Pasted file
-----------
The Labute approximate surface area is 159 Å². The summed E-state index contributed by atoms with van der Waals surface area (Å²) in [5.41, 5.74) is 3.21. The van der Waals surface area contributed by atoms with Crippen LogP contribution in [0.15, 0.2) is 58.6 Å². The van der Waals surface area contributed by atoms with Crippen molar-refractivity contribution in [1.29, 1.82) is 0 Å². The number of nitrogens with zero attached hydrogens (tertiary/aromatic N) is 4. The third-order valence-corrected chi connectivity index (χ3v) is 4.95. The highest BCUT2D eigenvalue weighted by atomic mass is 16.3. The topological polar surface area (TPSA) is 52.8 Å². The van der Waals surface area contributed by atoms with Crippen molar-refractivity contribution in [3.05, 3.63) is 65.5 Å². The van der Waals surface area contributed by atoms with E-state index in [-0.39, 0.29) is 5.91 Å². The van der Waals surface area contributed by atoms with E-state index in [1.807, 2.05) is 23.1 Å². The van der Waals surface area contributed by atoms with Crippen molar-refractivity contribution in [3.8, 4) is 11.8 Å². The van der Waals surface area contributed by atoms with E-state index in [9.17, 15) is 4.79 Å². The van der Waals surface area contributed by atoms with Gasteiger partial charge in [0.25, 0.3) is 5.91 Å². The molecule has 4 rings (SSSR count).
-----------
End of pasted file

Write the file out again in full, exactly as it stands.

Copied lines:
The Labute approximate surface area is 159 Å². The summed E-state index contributed by atoms with van der Waals surface area (Å²) in [5.41, 5.74) is 3.21. The van der Waals surface area contributed by atoms with Crippen LogP contribution in [0.15, 0.2) is 58.6 Å². The van der Waals surface area contributed by atoms with Crippen molar-refractivity contribution in [1.29, 1.82) is 0 Å². The number of nitrogens with zero attached hydrogens (tertiary/aromatic N) is 4. The third-order valence-corrected chi connectivity index (χ3v) is 4.95. The highest BCUT2D eigenvalue weighted by atomic mass is 16.3. The topological polar surface area (TPSA) is 52.8 Å². The van der Waals surface area contributed by atoms with Crippen molar-refractivity contribution in [3.05, 3.63) is 65.5 Å². The van der Waals surface area contributed by atoms with E-state index in [-0.39, 0.29) is 5.91 Å². The van der Waals surface area contributed by atoms with E-state index in [1.807, 2.05) is 23.1 Å². The van der Waals surface area contributed by atoms with Crippen molar-refractivity contribution in [3.8, 4) is 11.8 Å². The van der Waals surface area contributed by atoms with E-state index in [9.17, 15) is 4.79 Å². The van der Waals surface area contributed by atoms with Gasteiger partial charge in [0.25, 0.3) is 5.91 Å². The molecule has 4 rings (SSSR count).